Trend Micro researchers have come across a 64-bit version of Havex, a remote access tool (RAT) that has been used in cyber espionage campaigns aimed at industrial control systems (ICS).
According to the security firm, while the 64-bit Havex has only been spotted recently, it has been around for quite some time.
In the campaign known as Dragonfly (Energetic Bear/Crouching Yeti), the threat actors appeared to be using only a 32-bit version of Havex since most of the systems they targeted ran the outdated Windows XP operating system. However, researchers at Trend Micro have spotted two Windows 7 infections in which the 64-bit version of the threat had been used.
One of the files observed in the infection is TMPpovider023.dll (BKDR64_HAVEX.A), a component responsible for command and control (C&C) server instructions for downloading files and executing commands.
The “23” in the file name represents the version of Havex. The file in question was initially compiled in October 2012 and designed to run on 64-bit operating systems. In version 29 of the malware, the 64-bit file was upgraded to a 32-bit Havex, experts said.
“The compile time of TMPprovider023.dll (v023) is earlier than any of the three other files, indicating that the 64-bit file pre-dates the other 32-bit files in this infection. In fact, standalone execution of the 32-bit module results to a file called TMPprovider029.dll, which definitely is v029 of the HAVEX RAT,” Trend Micro explained in a blog post.
Versions 23 and 29 of Havex appear to use the same infrastructure since they both communicate with the same C&C server. Researchers say there are currently four IP addresses communicating with the C&C server.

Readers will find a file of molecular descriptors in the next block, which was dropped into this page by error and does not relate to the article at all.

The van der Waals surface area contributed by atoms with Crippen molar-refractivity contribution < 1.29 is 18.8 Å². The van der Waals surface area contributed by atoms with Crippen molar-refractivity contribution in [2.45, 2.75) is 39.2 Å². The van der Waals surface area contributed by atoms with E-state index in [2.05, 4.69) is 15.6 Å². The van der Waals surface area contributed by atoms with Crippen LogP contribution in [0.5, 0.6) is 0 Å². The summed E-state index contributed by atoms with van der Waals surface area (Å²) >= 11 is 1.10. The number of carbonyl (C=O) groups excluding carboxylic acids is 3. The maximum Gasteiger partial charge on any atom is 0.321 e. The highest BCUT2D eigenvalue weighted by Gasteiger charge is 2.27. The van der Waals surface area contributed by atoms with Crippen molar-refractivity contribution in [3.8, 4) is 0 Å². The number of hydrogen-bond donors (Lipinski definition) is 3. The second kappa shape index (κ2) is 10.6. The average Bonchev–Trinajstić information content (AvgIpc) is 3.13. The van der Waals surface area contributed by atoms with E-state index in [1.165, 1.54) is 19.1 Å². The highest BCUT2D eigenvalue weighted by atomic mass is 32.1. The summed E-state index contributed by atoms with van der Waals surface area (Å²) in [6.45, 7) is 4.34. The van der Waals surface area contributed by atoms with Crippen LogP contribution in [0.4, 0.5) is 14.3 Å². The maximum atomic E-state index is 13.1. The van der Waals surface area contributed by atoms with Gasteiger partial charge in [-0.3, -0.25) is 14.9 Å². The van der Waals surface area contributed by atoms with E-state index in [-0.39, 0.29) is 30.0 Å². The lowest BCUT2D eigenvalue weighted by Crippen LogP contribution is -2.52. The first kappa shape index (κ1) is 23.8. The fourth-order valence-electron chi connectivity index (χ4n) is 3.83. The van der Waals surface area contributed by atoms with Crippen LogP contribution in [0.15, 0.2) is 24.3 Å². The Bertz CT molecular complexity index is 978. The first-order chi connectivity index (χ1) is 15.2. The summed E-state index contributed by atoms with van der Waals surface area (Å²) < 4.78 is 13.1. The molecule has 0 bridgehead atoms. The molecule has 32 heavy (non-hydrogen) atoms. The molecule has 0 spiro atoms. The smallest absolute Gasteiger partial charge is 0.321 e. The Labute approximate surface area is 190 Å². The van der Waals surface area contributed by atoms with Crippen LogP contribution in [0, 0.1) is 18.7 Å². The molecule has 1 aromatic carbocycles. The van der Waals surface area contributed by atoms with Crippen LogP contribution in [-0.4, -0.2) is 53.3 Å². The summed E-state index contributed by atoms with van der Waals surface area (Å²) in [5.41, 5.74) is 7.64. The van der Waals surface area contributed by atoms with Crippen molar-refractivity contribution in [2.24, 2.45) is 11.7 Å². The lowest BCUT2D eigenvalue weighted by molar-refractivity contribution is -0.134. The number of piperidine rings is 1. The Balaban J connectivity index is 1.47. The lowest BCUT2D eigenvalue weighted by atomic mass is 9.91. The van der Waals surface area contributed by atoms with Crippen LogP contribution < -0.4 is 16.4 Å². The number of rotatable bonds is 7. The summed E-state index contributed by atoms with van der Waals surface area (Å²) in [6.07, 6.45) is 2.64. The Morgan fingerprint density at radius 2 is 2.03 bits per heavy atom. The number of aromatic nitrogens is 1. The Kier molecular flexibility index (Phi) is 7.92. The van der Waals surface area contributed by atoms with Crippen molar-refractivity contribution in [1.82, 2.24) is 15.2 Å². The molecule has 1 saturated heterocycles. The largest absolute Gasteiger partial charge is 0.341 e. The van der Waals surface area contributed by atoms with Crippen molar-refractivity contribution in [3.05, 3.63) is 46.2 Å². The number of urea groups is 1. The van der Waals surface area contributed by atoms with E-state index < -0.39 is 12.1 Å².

In one of the infections spotted by Trend Micro, some of the malicious files, detected as BKDR_HAVEX.SM, were signed with a digital certificate in an effort to make them look like legitimate software. The digital certificate appeared to be signed by IBM, but in reality it was self-signed by the malware authors.
“While the HAVEX RAT has gone through several iterations—used in campaigns with ICS/SCADA and even pharmaceutical targets, nothing prevents it from being used again and again,” Trend Micro said. “ICS operators have to take note that the structure of the HAVEX binaries resemble much of what we see in common Windows malware – more so now that we’ve seen Windows 7 64-bit infections. It is thereby important to validate software being installed on endpoints within the environment, and to frequently monitor HTTP traffic.”
Havex and the Energetic Bear campaign were recently mentioned in an IT security report published by Germany’s Federal Office for Information Security (BSI). According to the government agency, several German companies have been targeted in the cyber espionage operation.